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Here is Marcia Henry’s list of books on the history of English, from her book “Unlocking Literacy“:
RESOURCES FOR STUDENTS
- Brook, D, & Zallinger, JD (Illustrated). 1998. The Journey of English. New York: Clarion Books.
- Klausner, JC. 1990. Talk about English: How Words Travel and Change. New York, Thomas Y Crowell.
- Krensky, S. 1996. Breaking into Print: Before and After the Invention of the Printing Press. Toronto: Little, Brown.
- Samoyault, T. 1996. Alphabetical Order: How the Alphabet Began. New York: Penguin.
RESOURCES FOR TEACHERS
- Ayto, J. 1999. Twentieth Century Words. New York: Oxford University Press.
- Balmuth, M. 1992. The Roots of Phonics. Timonium, MD: York Press.
- Barnett, L. 1964. The Treasure of Our Tongue. New York: Alfred A Knopf.
- Bryson, B. 1990. The Mother Tongue: English and How It Got That Way. New York: William Morrow.
- Claiborne, R. 1983. Our Marvelous Native Tongue: The Life and Times of the English Language. New York: Times Books.
- Lederer, R. 1991. The Miracle of Language. New York: Pocket Books.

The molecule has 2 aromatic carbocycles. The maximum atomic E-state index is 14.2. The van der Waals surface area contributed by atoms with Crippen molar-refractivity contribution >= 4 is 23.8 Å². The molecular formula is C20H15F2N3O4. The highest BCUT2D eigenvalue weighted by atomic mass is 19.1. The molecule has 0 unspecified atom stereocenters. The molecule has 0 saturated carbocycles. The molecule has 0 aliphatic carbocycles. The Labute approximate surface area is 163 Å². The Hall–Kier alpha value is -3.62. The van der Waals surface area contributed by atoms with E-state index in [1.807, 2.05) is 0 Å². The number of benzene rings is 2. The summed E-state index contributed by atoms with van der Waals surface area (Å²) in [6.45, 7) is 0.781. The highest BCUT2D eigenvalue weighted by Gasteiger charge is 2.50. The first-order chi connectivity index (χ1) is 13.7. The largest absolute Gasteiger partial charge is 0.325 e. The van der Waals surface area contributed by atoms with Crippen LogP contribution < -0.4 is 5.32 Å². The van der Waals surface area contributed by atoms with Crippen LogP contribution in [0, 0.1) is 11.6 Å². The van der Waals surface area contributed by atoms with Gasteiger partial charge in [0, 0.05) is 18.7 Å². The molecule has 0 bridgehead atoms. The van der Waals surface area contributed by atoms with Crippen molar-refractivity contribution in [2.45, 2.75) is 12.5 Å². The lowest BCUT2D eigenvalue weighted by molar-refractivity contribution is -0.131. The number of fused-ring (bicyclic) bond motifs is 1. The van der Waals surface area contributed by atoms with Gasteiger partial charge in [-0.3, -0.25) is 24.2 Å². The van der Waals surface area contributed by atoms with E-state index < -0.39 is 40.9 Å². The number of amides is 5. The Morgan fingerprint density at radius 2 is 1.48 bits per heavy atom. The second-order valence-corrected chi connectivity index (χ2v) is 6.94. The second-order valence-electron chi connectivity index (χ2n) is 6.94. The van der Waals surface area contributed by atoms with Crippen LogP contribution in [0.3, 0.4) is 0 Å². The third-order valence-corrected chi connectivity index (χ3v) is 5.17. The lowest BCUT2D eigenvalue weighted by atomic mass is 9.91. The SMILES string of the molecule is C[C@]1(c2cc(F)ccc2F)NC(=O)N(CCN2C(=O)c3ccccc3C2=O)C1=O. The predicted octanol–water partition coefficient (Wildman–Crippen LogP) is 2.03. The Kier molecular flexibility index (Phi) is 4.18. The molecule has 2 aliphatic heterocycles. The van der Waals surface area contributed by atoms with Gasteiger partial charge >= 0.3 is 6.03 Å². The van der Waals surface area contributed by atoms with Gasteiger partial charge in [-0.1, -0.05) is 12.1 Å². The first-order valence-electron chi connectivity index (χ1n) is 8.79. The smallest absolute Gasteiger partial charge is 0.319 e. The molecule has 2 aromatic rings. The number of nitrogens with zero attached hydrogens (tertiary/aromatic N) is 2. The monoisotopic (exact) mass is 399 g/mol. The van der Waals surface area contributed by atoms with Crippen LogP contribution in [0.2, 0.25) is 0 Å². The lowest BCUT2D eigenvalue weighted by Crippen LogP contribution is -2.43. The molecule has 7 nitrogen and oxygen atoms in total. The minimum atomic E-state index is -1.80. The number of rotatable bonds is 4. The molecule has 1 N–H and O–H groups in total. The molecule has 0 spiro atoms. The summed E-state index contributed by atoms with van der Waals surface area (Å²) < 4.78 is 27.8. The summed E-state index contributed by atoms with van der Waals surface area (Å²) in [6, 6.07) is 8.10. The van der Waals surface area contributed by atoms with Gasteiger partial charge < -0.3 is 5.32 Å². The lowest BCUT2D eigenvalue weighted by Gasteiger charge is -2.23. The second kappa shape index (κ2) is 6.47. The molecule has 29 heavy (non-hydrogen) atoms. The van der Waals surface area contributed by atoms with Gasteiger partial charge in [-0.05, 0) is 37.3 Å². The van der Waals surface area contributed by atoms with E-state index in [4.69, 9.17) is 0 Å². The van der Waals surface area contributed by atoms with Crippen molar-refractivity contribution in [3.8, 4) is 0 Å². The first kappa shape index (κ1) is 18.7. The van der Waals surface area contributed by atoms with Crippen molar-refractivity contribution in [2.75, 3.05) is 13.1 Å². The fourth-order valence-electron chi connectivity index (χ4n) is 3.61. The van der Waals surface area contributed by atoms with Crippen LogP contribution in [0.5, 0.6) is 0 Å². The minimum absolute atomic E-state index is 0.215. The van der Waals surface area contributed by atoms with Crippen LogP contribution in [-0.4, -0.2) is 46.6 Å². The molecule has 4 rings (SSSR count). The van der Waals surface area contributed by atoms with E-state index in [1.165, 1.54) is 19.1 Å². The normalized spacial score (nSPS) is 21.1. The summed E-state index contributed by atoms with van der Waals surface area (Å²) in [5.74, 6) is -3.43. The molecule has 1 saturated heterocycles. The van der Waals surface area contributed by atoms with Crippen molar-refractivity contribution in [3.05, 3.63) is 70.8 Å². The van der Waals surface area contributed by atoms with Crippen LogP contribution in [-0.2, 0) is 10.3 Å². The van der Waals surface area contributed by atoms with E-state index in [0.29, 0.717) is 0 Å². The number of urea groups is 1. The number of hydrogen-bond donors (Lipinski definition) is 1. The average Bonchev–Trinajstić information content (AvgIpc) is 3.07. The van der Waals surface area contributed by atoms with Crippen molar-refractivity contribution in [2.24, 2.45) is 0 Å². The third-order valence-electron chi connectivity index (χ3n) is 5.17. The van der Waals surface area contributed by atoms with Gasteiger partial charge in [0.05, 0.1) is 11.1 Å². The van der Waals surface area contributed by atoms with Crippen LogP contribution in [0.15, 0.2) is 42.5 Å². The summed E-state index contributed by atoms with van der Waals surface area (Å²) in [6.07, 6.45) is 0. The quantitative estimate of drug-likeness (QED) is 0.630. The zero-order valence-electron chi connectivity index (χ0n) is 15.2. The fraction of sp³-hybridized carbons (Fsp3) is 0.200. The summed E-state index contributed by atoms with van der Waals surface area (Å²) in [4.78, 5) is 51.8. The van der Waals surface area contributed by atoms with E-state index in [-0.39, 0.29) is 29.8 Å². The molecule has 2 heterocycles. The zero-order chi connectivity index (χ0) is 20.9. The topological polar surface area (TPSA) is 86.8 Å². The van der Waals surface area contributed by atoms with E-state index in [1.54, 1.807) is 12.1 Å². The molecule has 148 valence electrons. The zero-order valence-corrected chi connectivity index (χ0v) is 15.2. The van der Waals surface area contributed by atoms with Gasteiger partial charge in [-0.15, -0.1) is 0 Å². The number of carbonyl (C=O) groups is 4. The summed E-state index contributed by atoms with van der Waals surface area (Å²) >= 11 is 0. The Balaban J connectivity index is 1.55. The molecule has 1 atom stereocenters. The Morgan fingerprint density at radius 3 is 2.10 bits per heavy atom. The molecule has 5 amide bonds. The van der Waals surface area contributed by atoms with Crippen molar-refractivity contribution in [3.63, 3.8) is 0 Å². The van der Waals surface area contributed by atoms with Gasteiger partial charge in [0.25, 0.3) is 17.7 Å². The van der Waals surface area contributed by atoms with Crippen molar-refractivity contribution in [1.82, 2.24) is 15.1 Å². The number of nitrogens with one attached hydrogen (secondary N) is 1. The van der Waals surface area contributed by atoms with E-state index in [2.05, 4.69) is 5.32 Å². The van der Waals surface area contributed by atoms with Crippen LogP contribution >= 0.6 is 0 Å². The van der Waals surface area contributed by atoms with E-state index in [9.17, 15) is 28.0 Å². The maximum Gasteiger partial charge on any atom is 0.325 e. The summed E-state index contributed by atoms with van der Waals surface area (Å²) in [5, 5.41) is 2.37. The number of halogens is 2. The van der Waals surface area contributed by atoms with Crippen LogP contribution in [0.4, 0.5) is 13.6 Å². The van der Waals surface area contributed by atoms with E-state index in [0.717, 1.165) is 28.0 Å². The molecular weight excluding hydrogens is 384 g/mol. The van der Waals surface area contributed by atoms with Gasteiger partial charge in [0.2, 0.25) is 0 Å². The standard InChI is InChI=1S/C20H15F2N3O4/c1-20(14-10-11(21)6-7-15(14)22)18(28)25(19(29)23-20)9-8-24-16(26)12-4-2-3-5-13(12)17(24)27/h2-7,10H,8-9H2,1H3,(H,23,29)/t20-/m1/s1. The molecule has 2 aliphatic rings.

- Logan, RK. 1986. The Alphabet Effect. New York: St Martin’s Press.
- Manguel, A. 1996. A History of Reading. New York: Viking.
- Martin, H-J. 1994. The History and Power of Writing. Chicago: University of Chicago Press.
- McCrum, R, Cran, S, & Mac Neil, R. 1986. The Story of English. New York: Viking.
- Nist, J. 1996. A Structural History of English. New York: St. Martin’s Press.
- Pei, M. 1965, 1949. The Story of Language. Philadelphia: Lippincott Williams & Wilkins.
- Pinker, S. 1994. The Language Instinct. New York: William Morrow.
- Soukhanov, AH. (1995. Word Watch: The Story Behind the Words of Our Lives. New York: Henry Holt & Co.
THE ANGLO-SAXON LAYER
Marcia Henry quotes from Nist’s (see above) clever inventory of some Anglo-Saxon words in use today.
English remains preeminently Anglo-Saxon in its core. These words are the common, everyday, down-to-earth words used frequently in ordinary situations.
Whether a person is American, British, Canadian, Australian, New Zealander or South African, he
…loves his mother, father, brother, sister, wife, son and daughter; lifts his hand to his head, his cup to his mouth, his eye to heaven and his heart to God; hates his foes, likes his friends, kisses his kin and buries his dead; draws his breath, eats his bread, drinks his water, stands his watch, wipes his sweat, feels his sorrow, weeps his tears and sheds his blood; and all these things he thinks about and calls both good and bad.
In addition to this vocabulary, other Anglo-Saxon elements are (according to Nist) “the suprasegmentals of its stress, pitch and juncture.”
sole source: “Unlocking Literacy: Effective Decoding & Spelling Instruction,” by Marcia K Henry. Paul H Brookes Publishing, 2003. ISBN 10: 1-55766-664-4. www.brookespublishing.com
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